North Carolina's rich geologic history and composition are as dramatic as its topography. The collisions of numerous ancient landmasses resulted in majestic mountains, with their blend of diverse rock types, and the state's expansive coast was formed from the eroded sedimentary remnants of those same peaks. Beneath these impressive features lies an immense wealth of mineral resources deposited by regular geologic activity over hundreds of millions of years.
North Carolina's long and often turbulent geologic history reveals the effects of both plate tectonics and weather. The earth's crust is essentially a crude patchwork of continually shifting plates that collide with one another as new crust is generated. On a regional level, these violent collisions have resulted in orogenies, sites where the crust has been pushed upward to form mountain chains (the Appalachians were formed by three such orogenies that raised their height to nearly 30,000 feet). Geologic evidence suggests that parts of North Carolina-including the oldest known rocks in the state (1.8 billion years old), located in the western Blue Ridge Mountains-were once at the boundaries of plates, although the creation of new crust in the Atlantic Ocean has moved the state's position to the middle of the North American plate.
This system of plate tectonics is further transformed by weather. Exposure to the elements has, over time, worn down much of the once-mighty Appalachians. Rain and melting snow carried the eroded rocks and soil downhill to streams and rivers; these waterways then transported the materials to the coastal plain, where they accumulated and formed the state's extensive beaches and barrier islands.
Modern-day North Carolina is typically divided into three geologic regions with distinct properties. The narrow mountain region in the west is dominated by the Blue Ridge Mountains, part of North America's eastern Appalachian chain. The region's assorted sedimentary, volcanic, igneous, and metamorphic rocks-often dating to widely different eras-are a testament to the periodic disturbances that gave rise to the mountains. Although rains and rivers have taken their toll on the Appalachians, in North Carolina this range includes no fewer than 43 peaks with heights above 6,000 feet; Mount Mitchell, at 6,684 feet, is the highest point in the country east of South Dakota's Black Hills. Among the Blue Ridge Mountains are deposits of feldspar, mica, and other raw materials mined for industrial purposes.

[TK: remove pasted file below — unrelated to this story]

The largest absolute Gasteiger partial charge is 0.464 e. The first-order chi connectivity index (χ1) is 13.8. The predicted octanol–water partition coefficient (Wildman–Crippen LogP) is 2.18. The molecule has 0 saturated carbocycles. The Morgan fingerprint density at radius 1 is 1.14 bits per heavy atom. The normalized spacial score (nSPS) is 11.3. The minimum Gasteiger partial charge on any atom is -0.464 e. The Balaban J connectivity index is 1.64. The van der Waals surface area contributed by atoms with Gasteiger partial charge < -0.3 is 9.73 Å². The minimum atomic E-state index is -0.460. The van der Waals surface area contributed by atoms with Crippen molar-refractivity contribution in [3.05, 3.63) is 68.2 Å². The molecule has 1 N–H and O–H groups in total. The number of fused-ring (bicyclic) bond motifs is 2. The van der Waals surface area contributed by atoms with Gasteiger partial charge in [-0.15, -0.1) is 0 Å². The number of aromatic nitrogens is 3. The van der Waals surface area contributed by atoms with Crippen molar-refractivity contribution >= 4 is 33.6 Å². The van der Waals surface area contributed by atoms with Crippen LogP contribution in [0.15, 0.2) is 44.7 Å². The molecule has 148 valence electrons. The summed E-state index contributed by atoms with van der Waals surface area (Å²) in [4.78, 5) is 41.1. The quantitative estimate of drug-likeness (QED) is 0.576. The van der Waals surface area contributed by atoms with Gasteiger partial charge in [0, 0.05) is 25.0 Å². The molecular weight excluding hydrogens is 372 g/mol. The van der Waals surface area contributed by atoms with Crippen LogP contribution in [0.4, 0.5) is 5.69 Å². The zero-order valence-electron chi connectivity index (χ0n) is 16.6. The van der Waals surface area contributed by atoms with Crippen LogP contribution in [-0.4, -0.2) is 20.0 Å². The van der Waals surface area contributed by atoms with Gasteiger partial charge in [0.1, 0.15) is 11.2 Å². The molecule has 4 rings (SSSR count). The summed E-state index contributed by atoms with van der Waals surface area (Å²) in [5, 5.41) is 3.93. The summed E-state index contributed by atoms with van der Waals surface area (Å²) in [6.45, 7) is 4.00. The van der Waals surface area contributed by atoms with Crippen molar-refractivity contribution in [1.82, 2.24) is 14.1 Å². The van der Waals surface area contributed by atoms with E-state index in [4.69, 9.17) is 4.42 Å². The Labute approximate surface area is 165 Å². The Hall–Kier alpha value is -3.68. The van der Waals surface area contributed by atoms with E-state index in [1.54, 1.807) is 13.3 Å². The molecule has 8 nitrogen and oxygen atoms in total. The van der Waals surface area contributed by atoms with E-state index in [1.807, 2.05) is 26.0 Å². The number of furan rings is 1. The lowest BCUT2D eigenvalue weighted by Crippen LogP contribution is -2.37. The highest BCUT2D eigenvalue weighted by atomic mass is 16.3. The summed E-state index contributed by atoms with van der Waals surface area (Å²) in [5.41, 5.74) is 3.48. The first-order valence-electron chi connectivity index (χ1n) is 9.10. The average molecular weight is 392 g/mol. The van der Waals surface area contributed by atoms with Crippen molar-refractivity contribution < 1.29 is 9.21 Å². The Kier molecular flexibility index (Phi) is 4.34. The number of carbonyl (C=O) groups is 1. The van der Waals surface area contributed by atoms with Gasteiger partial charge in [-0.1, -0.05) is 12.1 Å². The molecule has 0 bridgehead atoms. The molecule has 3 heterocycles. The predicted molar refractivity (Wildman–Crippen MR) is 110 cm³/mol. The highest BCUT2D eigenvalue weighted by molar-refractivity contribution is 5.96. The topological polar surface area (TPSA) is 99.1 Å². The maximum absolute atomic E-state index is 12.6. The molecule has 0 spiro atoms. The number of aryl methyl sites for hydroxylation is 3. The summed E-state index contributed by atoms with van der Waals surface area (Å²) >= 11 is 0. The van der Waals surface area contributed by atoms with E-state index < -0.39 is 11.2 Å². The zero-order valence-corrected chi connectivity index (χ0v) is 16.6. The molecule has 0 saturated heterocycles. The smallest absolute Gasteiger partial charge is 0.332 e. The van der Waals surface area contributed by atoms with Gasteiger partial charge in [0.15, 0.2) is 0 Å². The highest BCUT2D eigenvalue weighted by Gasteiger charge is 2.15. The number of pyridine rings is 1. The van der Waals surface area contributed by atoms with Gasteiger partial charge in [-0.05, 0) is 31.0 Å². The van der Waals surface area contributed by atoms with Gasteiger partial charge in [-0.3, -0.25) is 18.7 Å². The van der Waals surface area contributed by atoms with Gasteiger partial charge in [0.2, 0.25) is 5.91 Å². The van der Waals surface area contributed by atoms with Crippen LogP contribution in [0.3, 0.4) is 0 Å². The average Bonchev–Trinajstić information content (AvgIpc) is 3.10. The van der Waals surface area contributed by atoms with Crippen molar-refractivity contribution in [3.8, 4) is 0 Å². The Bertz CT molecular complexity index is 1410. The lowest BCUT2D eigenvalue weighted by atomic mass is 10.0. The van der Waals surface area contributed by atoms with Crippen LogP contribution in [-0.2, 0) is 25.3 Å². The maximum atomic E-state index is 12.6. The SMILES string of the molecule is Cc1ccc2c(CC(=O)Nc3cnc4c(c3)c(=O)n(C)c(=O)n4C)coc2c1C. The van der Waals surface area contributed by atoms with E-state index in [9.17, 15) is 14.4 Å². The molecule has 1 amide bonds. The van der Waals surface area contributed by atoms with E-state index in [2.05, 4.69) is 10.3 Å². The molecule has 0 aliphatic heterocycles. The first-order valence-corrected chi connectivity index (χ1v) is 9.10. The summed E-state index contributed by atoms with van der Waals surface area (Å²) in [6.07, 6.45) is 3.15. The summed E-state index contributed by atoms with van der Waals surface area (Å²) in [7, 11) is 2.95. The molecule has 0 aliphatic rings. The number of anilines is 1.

The state's central geologic region, known as the Piedmont Plateau, runs from Alabama to New Jersey but is at its widest (150 miles) in North Carolina. This region, composed mainly of metamorphic and igneous rocks, has been greatly worn down over time, although some isolated outcroppings called monadnocks (including Pilot Mountain and the Uwharries) have withstood erosion. The Carolina Slate Belt reveals evidence of ancient volcanic activity. Gneiss, schist, lithium, clay, sand, gravel, and building stone can be found throughout the piedmont, and gold was once mined there in abundance. The region's hard rock meets the soft sediment of its eastern neighbor at an area known as the "fall line," or "fall zone," which is the site of many rapids and waterfalls.
The coastal plain is North Carolina's largest geologic region, accounting for about 45 percent of the state. During the Mesozoic era, the coastal plain was a broad sloping region well above sea level. Its loose soil continually eroded from rains and streams flowing toward the ocean. During the Cenozoic era and occasionally the Mesozoic era, the ocean covered the lowland and then subsided repeatedly, creating terraces each time. In the modern coastal plain, rivers and streams deposit sediments and sedimentary rocks originating in the mountain region; the sediment becomes deeper and denser near the coast. The movement of rivers is also responsible for shaping the coastal plain's gradual downward slope toward sea level. The region is rich with sand (utilized in industries such as glass-making) and clay; limestone and phosphate (North Carolina's most important mineral resource) are also mined in quantities.
Fred Beyer, North Carolina, the Years before Man: A Geologic History (1991).
J. Wright Horton Jr. and Victor A. Zullo, eds., The Geology of the Carolinas: Carolina Geological Society Fiftieth Anniversary Volume (1991).
Mary-Russell Roberson and Kevin G. Stewart, The Geologic Story of the Carolinas: A Field Guide (2006).
Jasper Leonidas Stuckey, North Carolina: Its Geology and Mineral Resources (1965).
"Geology of North Carolina: Selected Resources" University of North Carolina Libraries. http://guides.lib.unc.edu/geolnc
"North Carolina geology." U.S. Geological Survey, U.S. Department of the Interior. http://mrdata.usgs.gov/sgmc/nc.html
Laney, Francis Baker. Bibliography of North Carolina geology, mineralogy and geography, with a list of maps. Raleigh, E.M. Uzzell & Co.1909. http://archive.org/stream/bibliographyofno00lane#page/n7/mode/2up
Buol, S.W. "Formation of Soils in North Carolina." North Carolina State University. http://www.soil.ncsu.edu/about/century/formation.html
"Mineral Resources." North Carolina Geological Survey. http://www.geology.enr.state.nc.us/Mineral%20resources/mineralresources.html
The different parts of North Carolina's geology. Image from the N.C. Department of Environment and Natural Resources. http://portal.ncdenr.org/web/lr/overview-of-north-carolina-geology
1 January 2006 | Templeton, Lee Plummer; Vocci, Robert Blair